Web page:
Classic Steamed Clams
Steamers are loaded with their own sweet and salty flavor, and perhaps my favorite way to prepare them is to keep it simple. Steamed and eaten with some melted butter, they are a true treat and are a perennial favorite at clambakes throughout the region.
1-2 pounds of steamers per person
1½ cups water
1 tablespoon salt
¾ cup beer
2 bay leaves
¼ stick melted butter per person
Place a steamer basket in a large pot and add the salt, by leaves and water. (The beer doesn’t add much flavor, so cheap bear will work just fine–it makes the liquid foam up quicker, which decreases the cooking time.) Turn the heat on high, and as soon as it reaches a rolling boil, add the clams and cover with the lid. Steam for 8 to 10 minutes (longer if it’s a big batch), until all the clams are open. Keep a close eye on them while they are cooking, as you will need to reduce the heat at some point to keep the pot from boiling over.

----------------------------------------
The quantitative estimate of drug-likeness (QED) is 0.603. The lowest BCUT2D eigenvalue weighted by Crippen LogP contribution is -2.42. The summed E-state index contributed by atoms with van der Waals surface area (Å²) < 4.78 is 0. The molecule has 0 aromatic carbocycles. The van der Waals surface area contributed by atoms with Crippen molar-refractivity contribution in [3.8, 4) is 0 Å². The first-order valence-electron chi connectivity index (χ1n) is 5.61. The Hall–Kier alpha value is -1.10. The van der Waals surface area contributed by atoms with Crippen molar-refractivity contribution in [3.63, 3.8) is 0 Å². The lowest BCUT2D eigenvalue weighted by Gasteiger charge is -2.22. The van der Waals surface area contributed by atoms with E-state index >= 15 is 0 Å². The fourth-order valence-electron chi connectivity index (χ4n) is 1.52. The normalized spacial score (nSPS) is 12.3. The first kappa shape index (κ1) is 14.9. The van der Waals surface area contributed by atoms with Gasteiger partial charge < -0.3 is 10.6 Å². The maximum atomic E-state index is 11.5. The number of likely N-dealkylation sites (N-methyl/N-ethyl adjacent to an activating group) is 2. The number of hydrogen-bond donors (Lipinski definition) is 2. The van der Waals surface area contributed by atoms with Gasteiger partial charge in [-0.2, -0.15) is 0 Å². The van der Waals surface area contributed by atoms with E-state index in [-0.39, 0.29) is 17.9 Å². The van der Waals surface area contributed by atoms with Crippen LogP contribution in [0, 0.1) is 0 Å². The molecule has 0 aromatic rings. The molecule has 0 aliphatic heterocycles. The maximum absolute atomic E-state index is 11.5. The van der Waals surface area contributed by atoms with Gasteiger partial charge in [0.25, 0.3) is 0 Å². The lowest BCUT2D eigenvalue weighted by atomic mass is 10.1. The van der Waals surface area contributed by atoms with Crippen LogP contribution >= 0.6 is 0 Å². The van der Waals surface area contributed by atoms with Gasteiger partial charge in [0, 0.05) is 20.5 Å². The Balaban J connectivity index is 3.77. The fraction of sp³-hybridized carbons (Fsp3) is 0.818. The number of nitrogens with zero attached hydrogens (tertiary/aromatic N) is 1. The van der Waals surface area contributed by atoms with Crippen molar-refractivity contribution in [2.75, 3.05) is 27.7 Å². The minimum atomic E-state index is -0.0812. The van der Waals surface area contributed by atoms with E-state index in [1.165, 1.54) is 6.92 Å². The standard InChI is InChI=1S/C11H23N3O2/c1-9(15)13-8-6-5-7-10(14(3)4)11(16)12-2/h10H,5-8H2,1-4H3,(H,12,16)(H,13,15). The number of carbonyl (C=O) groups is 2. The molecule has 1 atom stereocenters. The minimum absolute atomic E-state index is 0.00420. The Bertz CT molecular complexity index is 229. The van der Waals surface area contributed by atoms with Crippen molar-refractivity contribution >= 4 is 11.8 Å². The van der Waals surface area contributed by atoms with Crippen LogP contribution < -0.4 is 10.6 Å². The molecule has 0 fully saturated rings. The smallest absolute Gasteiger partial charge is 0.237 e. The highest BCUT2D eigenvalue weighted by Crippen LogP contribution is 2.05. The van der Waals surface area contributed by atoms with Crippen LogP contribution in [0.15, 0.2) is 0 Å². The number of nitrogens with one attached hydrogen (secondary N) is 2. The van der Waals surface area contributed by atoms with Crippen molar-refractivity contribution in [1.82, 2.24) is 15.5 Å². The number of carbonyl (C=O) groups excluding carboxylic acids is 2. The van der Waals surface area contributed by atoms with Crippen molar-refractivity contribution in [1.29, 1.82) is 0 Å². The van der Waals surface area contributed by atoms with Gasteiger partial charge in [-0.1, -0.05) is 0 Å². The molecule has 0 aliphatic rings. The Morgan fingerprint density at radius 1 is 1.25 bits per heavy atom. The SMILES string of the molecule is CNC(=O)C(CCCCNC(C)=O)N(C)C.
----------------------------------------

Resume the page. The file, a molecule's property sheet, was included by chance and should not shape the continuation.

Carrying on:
To serve, strain the broth into individual serving bowls (I like to use coffee cups), give everyone some melted butter, and dig in! This can be a messy endeavor, so it’s smart to cover the table with old newspapers before commencing the feast.
It’s also important to remove the sheath that covers the clam’s siphon and to separate the belly from the siphon before dunking it into the broth. If there is any sand still inside the clam, it will most likely be found at the base of the siphon. Dunk the clam into the broth first to clean and warm it, and then douse it in the melted butter before eating. Simple, manly, and delicious! Pairs best with good beer.